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Puerto Rico Continues to Lose Credibility And Investor Confidence… On April 28th 2015 during a speech to a joint session of the island’s legislature Governor Padilla stated; “sometimes we talk about the possibility of not paying our debts…this is folly”. Then unexpectedly two months later on June 28th he announced in the New York Times the islands debt is not payable. His announcement shocked the market and many members of the Puerto Rico legislature. Prices of Puerto Rico municipal bonds tumbled.The Government Development Bank followed suit and said the island can barely fund daily operations.  In order to eliminate a $740 million 2015 budget deficit the legislature took steps. In July they approved a $9.8 billion balanced budget which included $674 million in spending cuts and General Obligation debt service.They previously approved a 4.5% increase in the Sales and Use Tax which pay COFINA municipal bonds and instituted a 4% port tax effective October 1st.The two actions expect  to create over $1 billion in additional annual revenue.They also enacted an oil tax that took effect March 1st, created to pay debt service on a $2.9 billion municipal bond issue which never came to market. The revenue from the oil tax has yet to be reassigned or if it has disclosure has not been made public. The legislature seems to have taken more than adequate steps to eliminate the 2015 deficit.  On July 1st and August 1st the supposedly broke island paid over $2.5 billion of debt service. However, on August 3rd Puerto Rico defaulted on $58 million of Public Finance Corp debt, government officials said it was not a default because it is appropriation debt and the money was not appropriated.  Since July 2014 island officials have been negotiating with municipal bondholders to restructure the electric utility (PREPA) municipal bond debt. After 6 extensions and several proposals frustrated creditors have made September 1st a deadline for the parties to reach a settlement or go to court.  Last week as arrogant as this may sound the Puerto Rico Aqueduct and Sewer Authority (PRASA) tried to sell $750 million of new municipal bonds.They seem to have ignored investor concerns that the Commonwealth defaulted on a Moral Obligation bond, has not reached a restructuring agreement on PREPA municipal bond debt and is appealing to the Supreme Court to overturn lower court rulings to reinstate their Recovery Act that allows select bankruptcies. The Recovery Act had already been turned down by a Federal Court in Puerto Rico and a Boston Court of Appeals as unconstitutional. The Puerto Rico government continues seemingly futile pleads to Congress to grant Chapter 9 bankruptcy protection. The island’s politicians realize that without Chapter 9 they will lose leverage in any debt negotiation and will be at the mercy of municipal bondholders. Creditors will petition the court to uphold bond indentures and direct dedicated revenue streams to pay debt service. The Commonwealth should soon realize it cannot ignore U.S. contract law. Oppenheimer Funds, Franklin Advisors, Goldman Sachs and numerous hedge funds along with bond  insurers are not convinced Puerto Rico cannot afford to pay the vast majority if not all of its debt.  In recent months Puerto Rico Politicians seem to be preparing for 2016 elections and appear to be playing to the populace. Despite the frivolous rhetoric of the islands politicians the clock is ticking. Municiapl bondholders who hold General Obligation and Dedicated Revenue municipal bonds with adequate to good debt coverage expect to be paid Jan 1 and Feb 1, 2016.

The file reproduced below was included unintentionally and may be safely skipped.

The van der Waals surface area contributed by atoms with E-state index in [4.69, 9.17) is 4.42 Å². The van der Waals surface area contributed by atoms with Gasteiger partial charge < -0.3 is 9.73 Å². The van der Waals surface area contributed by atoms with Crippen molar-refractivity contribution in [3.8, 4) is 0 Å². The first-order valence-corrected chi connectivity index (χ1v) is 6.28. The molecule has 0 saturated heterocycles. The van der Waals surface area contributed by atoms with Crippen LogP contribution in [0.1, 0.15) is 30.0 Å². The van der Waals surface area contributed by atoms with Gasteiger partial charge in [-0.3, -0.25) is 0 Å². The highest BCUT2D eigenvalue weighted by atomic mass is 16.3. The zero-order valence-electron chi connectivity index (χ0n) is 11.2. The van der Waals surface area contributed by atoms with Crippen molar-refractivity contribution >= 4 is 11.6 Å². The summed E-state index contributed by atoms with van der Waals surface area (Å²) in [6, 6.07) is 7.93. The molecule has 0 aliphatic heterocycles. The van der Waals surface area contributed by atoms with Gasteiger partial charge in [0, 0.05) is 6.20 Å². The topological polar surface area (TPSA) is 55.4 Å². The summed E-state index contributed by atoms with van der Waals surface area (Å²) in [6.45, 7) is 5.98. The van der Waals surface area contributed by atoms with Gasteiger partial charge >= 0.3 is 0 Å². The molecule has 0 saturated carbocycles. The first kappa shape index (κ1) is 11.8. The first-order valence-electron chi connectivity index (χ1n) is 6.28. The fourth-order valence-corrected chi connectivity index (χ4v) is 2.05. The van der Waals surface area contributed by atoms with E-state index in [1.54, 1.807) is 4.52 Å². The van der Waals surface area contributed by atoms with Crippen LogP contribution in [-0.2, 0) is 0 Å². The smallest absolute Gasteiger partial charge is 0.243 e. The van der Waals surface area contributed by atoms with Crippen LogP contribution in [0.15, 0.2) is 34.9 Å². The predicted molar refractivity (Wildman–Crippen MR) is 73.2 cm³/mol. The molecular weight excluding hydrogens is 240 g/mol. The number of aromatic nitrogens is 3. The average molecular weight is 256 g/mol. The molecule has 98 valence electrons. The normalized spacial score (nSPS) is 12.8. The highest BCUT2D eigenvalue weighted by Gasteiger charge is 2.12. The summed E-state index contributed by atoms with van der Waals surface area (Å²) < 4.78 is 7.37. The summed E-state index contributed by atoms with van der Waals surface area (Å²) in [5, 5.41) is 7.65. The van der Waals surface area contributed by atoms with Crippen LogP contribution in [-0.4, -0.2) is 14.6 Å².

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Inflation Pushes Lower… Inflation expectations pushed towards the lowest since 2010 amid a drop in oil prices and a global slow down.  Minutes from the Federal Reserve’s July meeting showed that officials wanted more signs that inflation is headed toward their target. FOMC voting member Narayan Kocherlakota called out in WSJ August 19th  that current low inflation outlook does not justify a rate hike. Concerns abound that with inflation so low, higher rates could push the economy further away from the Fed’s price and employment goals. Investors have sharply marked down the probability of a September increase in the Fed’s target for the federal funds rate. They now see only a 22 percent chance that the Fed will raise its zero to 0.25 percent target at the central banks’s gathering on September 16  and 17, down from 48 percent at the start of last week. “We move our call for the first rate  hike from September 2015 to March 2016,” Michael Gapen, chief U.S. Economist at Barclays Capital Inc. In New York and his colleague Rob Martin, wrote in a note to clients.

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High Yield In New Jersey… The New Jersey Economic Develop-ment Authority sold $2.2 billion of municipal bonds in the states’s biggest debt sale since 2013. Proceeds for the issue will fund school construction costs, refinance debt and terminate derivative contracts.  The bonds are rated by Moody’s “A3”  S&P “A-”. Yields ranged over 3% for municipal bonds maturing in 2019 to over 5% for bonds maturing in 2041.The issue was oversubscribed.

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Information obtained from sources deemed reliable; GMS does not purport Review/Preview contains all available information.